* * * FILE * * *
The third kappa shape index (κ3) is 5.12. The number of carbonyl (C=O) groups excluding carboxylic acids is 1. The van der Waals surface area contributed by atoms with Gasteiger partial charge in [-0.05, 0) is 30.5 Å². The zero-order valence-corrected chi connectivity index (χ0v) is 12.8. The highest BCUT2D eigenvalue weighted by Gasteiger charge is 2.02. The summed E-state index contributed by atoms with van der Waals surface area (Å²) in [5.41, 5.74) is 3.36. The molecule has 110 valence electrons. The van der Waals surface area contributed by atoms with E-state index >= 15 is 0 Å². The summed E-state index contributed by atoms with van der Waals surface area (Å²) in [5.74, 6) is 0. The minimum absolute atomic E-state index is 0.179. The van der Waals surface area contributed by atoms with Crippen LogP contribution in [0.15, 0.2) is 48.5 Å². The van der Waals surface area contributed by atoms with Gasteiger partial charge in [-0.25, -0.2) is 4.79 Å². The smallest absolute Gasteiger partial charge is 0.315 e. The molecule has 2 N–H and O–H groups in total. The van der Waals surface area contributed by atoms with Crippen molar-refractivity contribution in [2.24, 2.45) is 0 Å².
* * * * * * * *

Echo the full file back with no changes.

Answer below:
The third kappa shape index (κ3) is 5.12. The number of carbonyl (C=O) groups excluding carboxylic acids is 1. The van der Waals surface area contributed by atoms with Gasteiger partial charge in [-0.05, 0) is 30.5 Å². The zero-order valence-corrected chi connectivity index (χ0v) is 12.8. The highest BCUT2D eigenvalue weighted by Gasteiger charge is 2.02. The summed E-state index contributed by atoms with van der Waals surface area (Å²) in [5.41, 5.74) is 3.36. The molecule has 110 valence electrons. The van der Waals surface area contributed by atoms with E-state index >= 15 is 0 Å². The summed E-state index contributed by atoms with van der Waals surface area (Å²) in [5.74, 6) is 0. The minimum absolute atomic E-state index is 0.179. The van der Waals surface area contributed by atoms with Crippen LogP contribution in [0.15, 0.2) is 48.5 Å². The van der Waals surface area contributed by atoms with Gasteiger partial charge in [-0.25, -0.2) is 4.79 Å². The smallest absolute Gasteiger partial charge is 0.315 e. The molecule has 2 N–H and O–H groups in total. The van der Waals surface area contributed by atoms with Crippen molar-refractivity contribution in [2.24, 2.45) is 0 Å².